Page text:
A surroundings mapping robot named Spencer will be helping passengers at Amsterdam’s Schiphol airport find their way to the gates.
The robot will have to tackle many challenges, including recognising glass walls, parked luggage and crowds of people, which it has to unobtrusively avoid rather than push through. It will also have to be able to make sure that the group it is supposed to guide is following and not falling behind.
The robot’s development, funded by the EU, was initiated by Dutch airline KLM which was concerned about the cost incurred due to passengers getting lost and missing their flights.
The robot has a set of maps stored in its memory against which it is constantly comparing data from its laser sensors to assess the distance from various obstacles and objects.
“People in motion and fixed objects like walls are not that tricky,” said Achim Lilienthal from the Örebro University in Sweden who led the team developing the robot’s mapping capabilities.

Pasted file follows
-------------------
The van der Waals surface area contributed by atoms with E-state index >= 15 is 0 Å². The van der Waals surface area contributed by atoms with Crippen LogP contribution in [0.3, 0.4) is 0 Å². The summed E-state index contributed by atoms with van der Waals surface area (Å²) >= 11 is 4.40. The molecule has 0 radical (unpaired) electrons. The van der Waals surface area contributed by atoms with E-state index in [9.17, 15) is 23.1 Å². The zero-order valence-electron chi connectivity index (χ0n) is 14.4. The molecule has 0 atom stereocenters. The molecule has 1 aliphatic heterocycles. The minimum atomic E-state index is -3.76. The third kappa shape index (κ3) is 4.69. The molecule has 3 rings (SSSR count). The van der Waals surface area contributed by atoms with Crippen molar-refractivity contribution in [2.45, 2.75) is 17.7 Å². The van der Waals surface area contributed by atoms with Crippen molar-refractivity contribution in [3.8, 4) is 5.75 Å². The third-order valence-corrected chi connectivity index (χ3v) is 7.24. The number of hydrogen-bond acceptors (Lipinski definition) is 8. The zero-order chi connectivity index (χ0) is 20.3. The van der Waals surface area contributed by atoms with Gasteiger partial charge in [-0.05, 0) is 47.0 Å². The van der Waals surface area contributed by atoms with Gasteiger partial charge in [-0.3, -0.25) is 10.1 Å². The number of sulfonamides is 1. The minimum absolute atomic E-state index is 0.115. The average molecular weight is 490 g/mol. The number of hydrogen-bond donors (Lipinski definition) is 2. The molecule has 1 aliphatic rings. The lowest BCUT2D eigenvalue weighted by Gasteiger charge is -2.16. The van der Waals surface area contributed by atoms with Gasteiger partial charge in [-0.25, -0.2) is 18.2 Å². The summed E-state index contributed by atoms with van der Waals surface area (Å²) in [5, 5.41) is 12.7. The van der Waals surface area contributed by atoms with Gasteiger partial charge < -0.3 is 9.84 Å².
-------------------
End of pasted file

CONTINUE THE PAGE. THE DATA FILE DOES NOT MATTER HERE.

“Objects that are temporarily permanent, so to speak, are the most difficult to work around. We do not know, for instance, how long that luggage trolley will be parked in a particular spot, which makes it harder for the robot to determine its own location.”
The researchers had to fine-tune the robot’s algorithms to prevent it from being confused by seemingly small changes in the surroundings.
The robot, developed by researchers from five European states, will temporarily take up its duty as an airport guide on 30 November. Following a week-long test run, the researchers will use the data gathered to further improve the system before its official debut in March.
The researchers hope to add further functionality in the future. For example, the robot could keep passengers who have missed their flights company and provide them with up-to-date information. The researchers said the robot will also be able to speak in multiple languages.